The Bookshelf, A Teen Review: The Bluest Eye by Toni Morrison

Courtney Bowers
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“The Bluest Eye” is a book that has been banned from many schools and libraries due to its controversial nature. Yes, this book is graphic, and it contains a story that most authors would be too afraid to tell, but nevertheless, it’s a story that needs to be told.

Based on a true encounter that Morrison experienced, “The Bluest Eye” is the tale of Pecola Breedlove, a young black girl growing up in the years following the Great Depression. Her family is poor, and her parents are abusive to each other and their children. When Pecola’s father is arrested, the MacTeer family takes her in. Claudia MacTeer, the young narrator of the novel, observes Pecola, who she sees as much different from herself. Both girls have experienced racism throughout their lives, but they handle it in different ways. Claudia has grown to resent white children. She is jealous of the affection shown to them by adults and confused as to why their skin color makes them better than her. Pecola, on the other hand, is fascinated by white people. She dreams of being just like Shirley Temple, and she wishes more than anything that she was Caucasian. In Pecola’s mind, white skin, blonde hair and blue eyes would make her life complete. Pecola has been taught that she is “ugly,” and she suffers from low self-esteem. Claudia has been raised by a strict but loving family, so some of her pride is still intact, enough to save her from going down the same road as Pecola.

The book explores not only Claudia and Pecola’s perspectives, but also Pecola’s mother and father. Her mother, Pauline, has been taught to be ashamed of her heritage and her real family, so she pretends her home is that of the rich, white family she is employed by. She despises her own child for being black, but most of all, she hates herself. This self-loathing is mirrored in Pecola’s father, Cholly, whose childhood pain has turned him into a monster. He drinks and fights to numb himself, and he replaces his desire for love with sex. The lack of affection from her family makes Pecola desperate for love of any kind, but she has no idea what true love is. She is eventually molested and raped by her own father, and the entire novel is spent trying to explain how something so tragic could happen.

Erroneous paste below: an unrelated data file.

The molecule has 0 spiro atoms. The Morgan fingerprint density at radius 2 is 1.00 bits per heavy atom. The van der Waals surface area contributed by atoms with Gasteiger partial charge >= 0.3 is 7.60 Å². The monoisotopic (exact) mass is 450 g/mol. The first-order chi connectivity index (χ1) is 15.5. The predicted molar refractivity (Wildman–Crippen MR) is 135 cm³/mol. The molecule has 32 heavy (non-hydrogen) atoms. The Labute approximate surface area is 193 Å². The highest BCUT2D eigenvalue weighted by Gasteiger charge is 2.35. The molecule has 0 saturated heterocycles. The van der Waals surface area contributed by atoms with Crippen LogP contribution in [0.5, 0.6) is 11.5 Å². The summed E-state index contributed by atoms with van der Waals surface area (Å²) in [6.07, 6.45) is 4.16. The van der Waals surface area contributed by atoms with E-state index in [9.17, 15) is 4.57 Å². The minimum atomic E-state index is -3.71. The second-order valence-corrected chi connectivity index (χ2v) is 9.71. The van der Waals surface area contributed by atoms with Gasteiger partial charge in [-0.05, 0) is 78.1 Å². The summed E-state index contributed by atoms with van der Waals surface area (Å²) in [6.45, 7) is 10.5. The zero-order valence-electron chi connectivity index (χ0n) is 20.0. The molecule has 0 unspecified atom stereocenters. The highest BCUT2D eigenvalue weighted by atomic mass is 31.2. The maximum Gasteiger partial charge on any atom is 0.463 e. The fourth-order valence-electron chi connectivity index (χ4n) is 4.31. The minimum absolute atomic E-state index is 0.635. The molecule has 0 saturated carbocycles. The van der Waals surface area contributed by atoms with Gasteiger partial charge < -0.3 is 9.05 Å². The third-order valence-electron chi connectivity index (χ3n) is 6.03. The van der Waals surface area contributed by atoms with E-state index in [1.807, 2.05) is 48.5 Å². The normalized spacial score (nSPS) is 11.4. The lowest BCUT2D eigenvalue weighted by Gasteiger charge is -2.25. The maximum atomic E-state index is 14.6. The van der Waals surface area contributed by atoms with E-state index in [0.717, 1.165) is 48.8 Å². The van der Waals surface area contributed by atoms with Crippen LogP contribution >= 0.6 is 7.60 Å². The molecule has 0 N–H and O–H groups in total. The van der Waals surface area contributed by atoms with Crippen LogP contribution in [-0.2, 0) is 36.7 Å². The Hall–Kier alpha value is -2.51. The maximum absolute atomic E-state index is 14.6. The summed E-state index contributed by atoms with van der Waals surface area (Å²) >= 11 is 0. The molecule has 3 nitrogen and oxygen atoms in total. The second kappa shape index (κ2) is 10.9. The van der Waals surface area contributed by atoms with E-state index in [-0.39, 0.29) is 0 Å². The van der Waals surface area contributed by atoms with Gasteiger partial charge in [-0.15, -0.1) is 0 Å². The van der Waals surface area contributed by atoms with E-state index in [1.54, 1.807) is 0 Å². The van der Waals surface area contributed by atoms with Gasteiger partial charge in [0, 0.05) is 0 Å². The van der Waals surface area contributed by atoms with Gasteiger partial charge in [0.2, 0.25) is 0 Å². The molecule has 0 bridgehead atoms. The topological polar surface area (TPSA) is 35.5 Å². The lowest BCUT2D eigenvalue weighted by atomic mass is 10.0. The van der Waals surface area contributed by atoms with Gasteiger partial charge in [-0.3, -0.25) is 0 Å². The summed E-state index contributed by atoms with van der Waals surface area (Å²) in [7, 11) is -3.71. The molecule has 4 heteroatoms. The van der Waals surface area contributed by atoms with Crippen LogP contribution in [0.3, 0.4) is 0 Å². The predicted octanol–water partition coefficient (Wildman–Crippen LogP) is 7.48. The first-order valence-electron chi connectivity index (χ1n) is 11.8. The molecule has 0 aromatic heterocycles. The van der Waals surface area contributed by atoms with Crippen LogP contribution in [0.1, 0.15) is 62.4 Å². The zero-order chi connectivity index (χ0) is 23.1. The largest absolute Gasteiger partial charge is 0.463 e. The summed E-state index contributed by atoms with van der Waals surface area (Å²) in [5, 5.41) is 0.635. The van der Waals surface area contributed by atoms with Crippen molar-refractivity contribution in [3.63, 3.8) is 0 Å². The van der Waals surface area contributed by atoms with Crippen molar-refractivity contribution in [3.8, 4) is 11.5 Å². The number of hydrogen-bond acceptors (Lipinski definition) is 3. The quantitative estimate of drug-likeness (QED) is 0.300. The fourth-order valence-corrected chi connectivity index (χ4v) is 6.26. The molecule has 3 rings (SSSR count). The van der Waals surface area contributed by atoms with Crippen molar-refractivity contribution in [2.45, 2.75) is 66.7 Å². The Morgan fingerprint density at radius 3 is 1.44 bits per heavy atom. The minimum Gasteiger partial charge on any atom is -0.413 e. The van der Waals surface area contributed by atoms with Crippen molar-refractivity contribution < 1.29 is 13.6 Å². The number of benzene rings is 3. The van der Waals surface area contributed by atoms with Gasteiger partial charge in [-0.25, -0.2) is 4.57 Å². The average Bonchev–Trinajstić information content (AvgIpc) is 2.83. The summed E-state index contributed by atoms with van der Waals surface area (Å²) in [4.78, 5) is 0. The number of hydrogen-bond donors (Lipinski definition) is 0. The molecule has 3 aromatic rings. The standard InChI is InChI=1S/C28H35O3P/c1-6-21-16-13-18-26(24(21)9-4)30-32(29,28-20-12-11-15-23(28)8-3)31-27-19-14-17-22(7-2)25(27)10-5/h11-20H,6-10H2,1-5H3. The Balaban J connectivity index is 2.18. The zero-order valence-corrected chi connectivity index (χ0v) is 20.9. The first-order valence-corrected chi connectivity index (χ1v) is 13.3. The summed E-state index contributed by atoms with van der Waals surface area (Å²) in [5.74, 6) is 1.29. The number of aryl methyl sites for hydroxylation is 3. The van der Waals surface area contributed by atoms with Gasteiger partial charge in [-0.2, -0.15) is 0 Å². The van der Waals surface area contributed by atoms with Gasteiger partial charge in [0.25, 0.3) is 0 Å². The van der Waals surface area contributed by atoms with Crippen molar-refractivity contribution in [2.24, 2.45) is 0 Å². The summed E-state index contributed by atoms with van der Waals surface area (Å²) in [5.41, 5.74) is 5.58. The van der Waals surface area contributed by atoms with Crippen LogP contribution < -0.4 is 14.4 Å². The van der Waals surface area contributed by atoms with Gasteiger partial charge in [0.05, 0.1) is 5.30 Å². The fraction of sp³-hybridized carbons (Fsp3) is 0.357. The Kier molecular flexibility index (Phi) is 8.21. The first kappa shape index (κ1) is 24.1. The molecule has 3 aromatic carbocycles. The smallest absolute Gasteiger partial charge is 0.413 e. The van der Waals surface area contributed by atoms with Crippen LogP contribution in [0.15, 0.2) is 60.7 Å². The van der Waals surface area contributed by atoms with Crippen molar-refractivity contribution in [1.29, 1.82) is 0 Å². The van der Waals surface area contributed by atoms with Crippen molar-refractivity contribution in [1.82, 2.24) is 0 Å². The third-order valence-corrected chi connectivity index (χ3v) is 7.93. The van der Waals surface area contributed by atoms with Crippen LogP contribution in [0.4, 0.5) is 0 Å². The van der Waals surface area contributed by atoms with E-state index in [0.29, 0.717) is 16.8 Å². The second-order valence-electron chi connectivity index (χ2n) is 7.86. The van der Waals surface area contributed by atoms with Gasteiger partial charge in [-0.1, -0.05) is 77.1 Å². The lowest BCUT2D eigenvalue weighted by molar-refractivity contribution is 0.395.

All of the problems stem from the prejudice of others, and the readers are sent back in time to watch the descent of multiple characters as this inequality destroys their souls. The seeds of hatred planted years ago grow into a tangled mess of weeds that strangles the life out of everyone around them. A close-minded society taught a group of people that they were not good enough, and then they taught their own children that they were worthless. The novel does not leave out a single detail of the pain, the anger and the confusion. It’s blunt; it’s provocative; it’s difficult to read. But as you follow the story of an innocent young girl who thinks having blue eyes would change the way the world sees her and the way she sees the world, you realize just how vital it is that people understand the consequences of discriminating against others. The characters of this book are vivid, the plot is heart wrenching, and its moral is unforgettable. The book will leave you wondering, “Why?”

But as Morrison succinctly states in the opening chapter, “There is really nothing more to say - except why. But since why is difficult to handle, one must take refuge in how.”

Have you read “The Bluest Eye?” Discuss your thoughts on the book below.

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